The CD loads and a classical guitar riff and smooth jazz horns seep through the speakers. “You’re taking up lots of space/Your s*** is everywhere,” a mid-alto softly growls.
These are the first lines of “Promised Land,” the first track off Ani DiFranco’s 13 album “Evolve,” and it only gets better from there. With the prefabricated, bubble gum, cheese-wiz tripe sloppily smeared on popular music airwaves and MTV, it’s hard to be surprised anymore.
Armed with an acoustic guitar, a cool voice, biting sarcasm and politics, DiFranco takes any expectations of contemporary music, cuts them into interestingly shaped confetti and throws them back in the listener’s face, giggling uncontrollably during the entire process.
Her musicality and attention to production detail are nearly flawless, and “Evolve” is no exception. The album is oozing with texture. “In The Way” and “Promised Land” delightfully combine funk and jazz fusion. The use of horns, though they have only been played on four previous albums, and then only sparingly, are widely used on the album and perfectly mesh with DiFranco’s repertoire.
“Here For Now” also utilizes a horn section while throwing in a Latin riff and a drum and Bbss beat.
In “Slide” and “Evolve,” DiFranco throws in some quintessential Ani kicks, almost like she’s giving her loyal fans a bungee chord before she tosses them off a cliff. “Slide” starts off in a lull but then quickly moves into a high-energy, folk-punk tune. The feeling is reminiscent of the “To the Teeth” and “Up Up Up Up Up Up” albums but takes on a fresher dimension.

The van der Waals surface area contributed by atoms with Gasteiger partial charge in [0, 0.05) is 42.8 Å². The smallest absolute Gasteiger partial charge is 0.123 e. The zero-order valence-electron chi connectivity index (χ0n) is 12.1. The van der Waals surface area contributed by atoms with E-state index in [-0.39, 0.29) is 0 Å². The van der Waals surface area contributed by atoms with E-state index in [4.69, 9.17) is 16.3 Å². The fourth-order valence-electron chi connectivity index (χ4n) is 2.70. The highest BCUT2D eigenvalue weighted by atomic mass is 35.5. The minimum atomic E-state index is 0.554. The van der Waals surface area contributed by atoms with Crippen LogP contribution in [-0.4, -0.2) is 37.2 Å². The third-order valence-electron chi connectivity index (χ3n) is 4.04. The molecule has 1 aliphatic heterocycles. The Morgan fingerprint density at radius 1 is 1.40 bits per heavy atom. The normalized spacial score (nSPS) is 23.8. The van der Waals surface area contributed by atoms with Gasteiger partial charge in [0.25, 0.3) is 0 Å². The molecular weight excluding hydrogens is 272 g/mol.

“Evolve” is an all-acoustic track, which is a throwback to her earlier folk days, but its sassy, detached riff has a completely new feel to it.
One thing that makes DiFranco such an interesting artist is her fusion of politics and music. “Pavlov hits me with more bad news/every time I answer the phone/so I play and I sing and I just let it ring,” she quips on “Serpentine” as she rocks the harmonics and knocks CEOs, the music industry and “the democrins and the republicats.”
DiFranco goes on to sing that “hip-hop is tied up in the back room/with a logo stuffed in its mouth…” Her politics are not for the faint of heart.
DiFranco’s greatest asset is that she knows her two main instruments: guitar and voice.
Her alto is smooth, jarring, emotional, sardonic and whimsical, often in the same song. Sometimes they’re all at once. Her guitar technique is flawless, and she plays rough. DiFranco literally claws at the strings with steel picks superglued to her fingernails. And she sounds like she’s enjoying every second of it.
Ani DiFranco is completely unapologetic about her music and lyrics. If a person doesn’t like her stuff, she couldn’t care less. But that person would be missing out because “Evolve” is a great record.